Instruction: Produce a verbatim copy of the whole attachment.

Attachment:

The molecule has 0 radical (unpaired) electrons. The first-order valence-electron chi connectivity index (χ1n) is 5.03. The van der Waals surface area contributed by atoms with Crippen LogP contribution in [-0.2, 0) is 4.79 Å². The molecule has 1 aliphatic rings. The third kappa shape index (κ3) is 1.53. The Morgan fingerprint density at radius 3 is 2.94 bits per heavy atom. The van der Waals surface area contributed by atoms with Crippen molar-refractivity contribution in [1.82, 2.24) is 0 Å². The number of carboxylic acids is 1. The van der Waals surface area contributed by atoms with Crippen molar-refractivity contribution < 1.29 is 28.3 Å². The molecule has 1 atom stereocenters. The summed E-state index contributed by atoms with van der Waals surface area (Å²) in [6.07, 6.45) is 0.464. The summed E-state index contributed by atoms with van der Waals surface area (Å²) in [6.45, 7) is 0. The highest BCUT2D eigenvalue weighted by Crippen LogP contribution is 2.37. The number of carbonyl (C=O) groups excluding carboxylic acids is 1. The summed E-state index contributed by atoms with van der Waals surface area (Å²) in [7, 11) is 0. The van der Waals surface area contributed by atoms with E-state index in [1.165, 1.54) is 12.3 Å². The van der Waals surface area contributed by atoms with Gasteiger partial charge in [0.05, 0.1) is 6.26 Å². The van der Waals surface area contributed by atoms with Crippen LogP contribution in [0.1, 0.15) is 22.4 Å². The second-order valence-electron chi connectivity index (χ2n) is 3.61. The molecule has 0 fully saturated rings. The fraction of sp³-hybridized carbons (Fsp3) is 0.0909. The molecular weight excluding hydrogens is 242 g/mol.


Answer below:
The molecule has 0 radical (unpaired) electrons. The first-order valence-electron chi connectivity index (χ1n) is 5.03. The van der Waals surface area contributed by atoms with Crippen LogP contribution in [-0.2, 0) is 4.79 Å². The molecule has 1 aliphatic rings. The third kappa shape index (κ3) is 1.53. The Morgan fingerprint density at radius 3 is 2.94 bits per heavy atom. The van der Waals surface area contributed by atoms with Crippen molar-refractivity contribution in [1.82, 2.24) is 0 Å². The number of carboxylic acids is 1. The van der Waals surface area contributed by atoms with Crippen molar-refractivity contribution < 1.29 is 28.3 Å². The molecule has 1 atom stereocenters. The summed E-state index contributed by atoms with van der Waals surface area (Å²) in [6.07, 6.45) is 0.464. The summed E-state index contributed by atoms with van der Waals surface area (Å²) in [6.45, 7) is 0. The highest BCUT2D eigenvalue weighted by Crippen LogP contribution is 2.37. The number of carbonyl (C=O) groups excluding carboxylic acids is 1. The summed E-state index contributed by atoms with van der Waals surface area (Å²) in [7, 11) is 0. The van der Waals surface area contributed by atoms with E-state index in [1.165, 1.54) is 12.3 Å². The van der Waals surface area contributed by atoms with Gasteiger partial charge in [0.05, 0.1) is 6.26 Å². The van der Waals surface area contributed by atoms with Crippen LogP contribution in [0.1, 0.15) is 22.4 Å². The second-order valence-electron chi connectivity index (χ2n) is 3.61. The molecule has 0 fully saturated rings. The fraction of sp³-hybridized carbons (Fsp3) is 0.0909. The molecular weight excluding hydrogens is 242 g/mol.